My main research stems from an interest in spatial and temporal modelling in computer vision. This is applied in many domains - I'm an interdisciplinary researcher who's interested in all sorts of application areas. A broad indication of the kinds of research domains and the relevant questions to those domains is given below. If you'd like to see some of my outputs, the publications page has links to peer reviewed journal and conference papers.
Questions.... How can we model change in plants? How can we measure development (growth, spatial organisation)? What kinds of imaging platforms are appropriate for this? Are there low cost solutions to the phenotyping problem? (aka "how far can we get with a £50 webcam?") How can we register images in different modalities (infra-red, spectroscopy, visible spectrum) when objects grow? How can we deal with occlusion?
On this research strand I'm collaborating heavily with the UK's National Plant Phenomics Centre (in Aberystwyth), have an EPSRC first grant looking at 2.5d modelling of plant structure (employing Jon Bell as an RA), and have a PhD student Shishen Wang looking in particular at imaging of Arabidopsis plants.
Questions... How do we navigate through space? How do we perceive space? How does geography constrain the way we move around? What cues do we use when navigating? How can we incorporate this into artificial systems (either static video analysis systems, or active perceivers like robots)? How can we deal with occlusions and shadows?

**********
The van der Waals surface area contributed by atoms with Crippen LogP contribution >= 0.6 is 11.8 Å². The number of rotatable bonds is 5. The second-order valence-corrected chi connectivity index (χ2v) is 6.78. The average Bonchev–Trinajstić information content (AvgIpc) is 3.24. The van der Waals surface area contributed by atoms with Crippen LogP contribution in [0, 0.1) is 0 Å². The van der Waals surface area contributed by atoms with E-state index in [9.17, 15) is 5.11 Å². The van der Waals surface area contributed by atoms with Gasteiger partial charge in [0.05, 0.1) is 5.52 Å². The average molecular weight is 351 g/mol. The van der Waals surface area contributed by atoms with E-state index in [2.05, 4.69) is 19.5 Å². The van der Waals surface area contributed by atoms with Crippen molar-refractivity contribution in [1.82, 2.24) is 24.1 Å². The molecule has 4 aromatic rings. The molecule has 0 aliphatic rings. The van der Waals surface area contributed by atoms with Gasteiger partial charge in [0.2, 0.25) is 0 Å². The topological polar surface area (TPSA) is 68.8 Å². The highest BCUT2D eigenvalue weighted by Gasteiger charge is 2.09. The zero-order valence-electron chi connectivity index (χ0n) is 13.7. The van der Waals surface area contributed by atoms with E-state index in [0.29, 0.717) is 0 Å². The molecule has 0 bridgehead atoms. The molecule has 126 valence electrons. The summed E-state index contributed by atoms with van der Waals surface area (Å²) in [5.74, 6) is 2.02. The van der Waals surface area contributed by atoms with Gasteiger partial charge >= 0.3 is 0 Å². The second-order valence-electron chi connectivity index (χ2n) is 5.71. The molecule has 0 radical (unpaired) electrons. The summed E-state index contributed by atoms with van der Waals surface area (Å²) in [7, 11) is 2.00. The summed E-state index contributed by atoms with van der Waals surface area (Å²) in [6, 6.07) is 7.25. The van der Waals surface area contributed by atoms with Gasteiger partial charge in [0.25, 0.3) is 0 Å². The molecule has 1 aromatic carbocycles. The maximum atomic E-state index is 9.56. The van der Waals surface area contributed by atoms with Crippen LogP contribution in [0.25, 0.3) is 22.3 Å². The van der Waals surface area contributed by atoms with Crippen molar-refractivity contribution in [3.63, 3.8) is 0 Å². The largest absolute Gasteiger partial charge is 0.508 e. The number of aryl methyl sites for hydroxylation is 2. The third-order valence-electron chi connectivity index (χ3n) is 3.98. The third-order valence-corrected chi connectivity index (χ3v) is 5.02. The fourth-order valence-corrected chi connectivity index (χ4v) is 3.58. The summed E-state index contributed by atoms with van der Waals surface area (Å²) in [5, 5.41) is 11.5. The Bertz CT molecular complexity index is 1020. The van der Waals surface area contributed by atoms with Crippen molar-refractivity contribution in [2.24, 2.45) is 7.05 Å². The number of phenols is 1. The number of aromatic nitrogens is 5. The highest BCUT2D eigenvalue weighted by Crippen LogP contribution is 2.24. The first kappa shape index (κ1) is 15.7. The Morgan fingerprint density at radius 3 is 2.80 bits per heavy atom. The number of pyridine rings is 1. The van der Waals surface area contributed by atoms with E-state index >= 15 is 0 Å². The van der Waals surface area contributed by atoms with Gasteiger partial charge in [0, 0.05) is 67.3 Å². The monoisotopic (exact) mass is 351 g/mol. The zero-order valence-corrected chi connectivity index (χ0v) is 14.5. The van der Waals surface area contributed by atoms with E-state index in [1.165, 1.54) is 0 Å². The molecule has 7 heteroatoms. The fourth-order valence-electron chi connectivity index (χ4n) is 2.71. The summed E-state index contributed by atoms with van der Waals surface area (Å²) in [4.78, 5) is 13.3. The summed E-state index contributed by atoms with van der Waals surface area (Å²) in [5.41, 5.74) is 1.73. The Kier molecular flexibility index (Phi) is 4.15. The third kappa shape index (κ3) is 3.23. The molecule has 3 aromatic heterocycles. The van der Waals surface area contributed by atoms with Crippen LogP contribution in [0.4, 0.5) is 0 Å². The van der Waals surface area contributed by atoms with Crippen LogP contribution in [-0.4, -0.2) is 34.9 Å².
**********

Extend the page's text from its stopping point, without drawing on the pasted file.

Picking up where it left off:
On this research strand I'm working with robots, including Idris (a 400kg autonomous wheeled vehicle), and a robotic boat platform with aerial blimp-mounted camera. There are two PhD students in this domain - I'm first supervisor for Max Walker (robot boats, raspberry pis, and blimps!); and I'm second supervisor on Juan Cao (who has submitted a thesis on visual robot navigation). I've also got an ongoing project looking at spatial reasoning and shadows, working with Paulo Santos in FEI Sao Bernado do Campo, Brazil; this was supported by a British Council Research Exchange in 2006 and continues to this day.
Questions... How can we model change over time? How can we register images in different modalities? Can we use groupwise methods? How do we deal with 2D and 3D datasets at the same time?
Applications in this area are currently in prostate cancer research (I am second supervisor for Jonathan Roscoe, looking at 2D/3D imaging for prostates) and in skin quality assessment (I am second supervisor for Alasanne Seck who's using a lightstage to determine skin quality from high definition 3D images).
Questions... Can we work out how an artist's style changes over time? Can we locate a painting in geographical space? What can we tell about location and style from a photograph of an artwork?
This work is in collaboration with people at the National Library of Wales, namely Lloyd Roderick, a PhD student taking a digital humanities approach to the landscape painter Sir John "Kyffin" Williams. This work also involves Lorna Hughes, at the University of London's School of Advanced Study.
I'm also interested in general computer vision problems and applications, particularly ones which involve the analysis of difficult video (low frame-rate, low resolution, underwater, too close to the object, multiple occlusions...), such as data from webcams, camera phones and so on. If you're interested in collaborating on this sort of stuff, get in touch on email@example.com.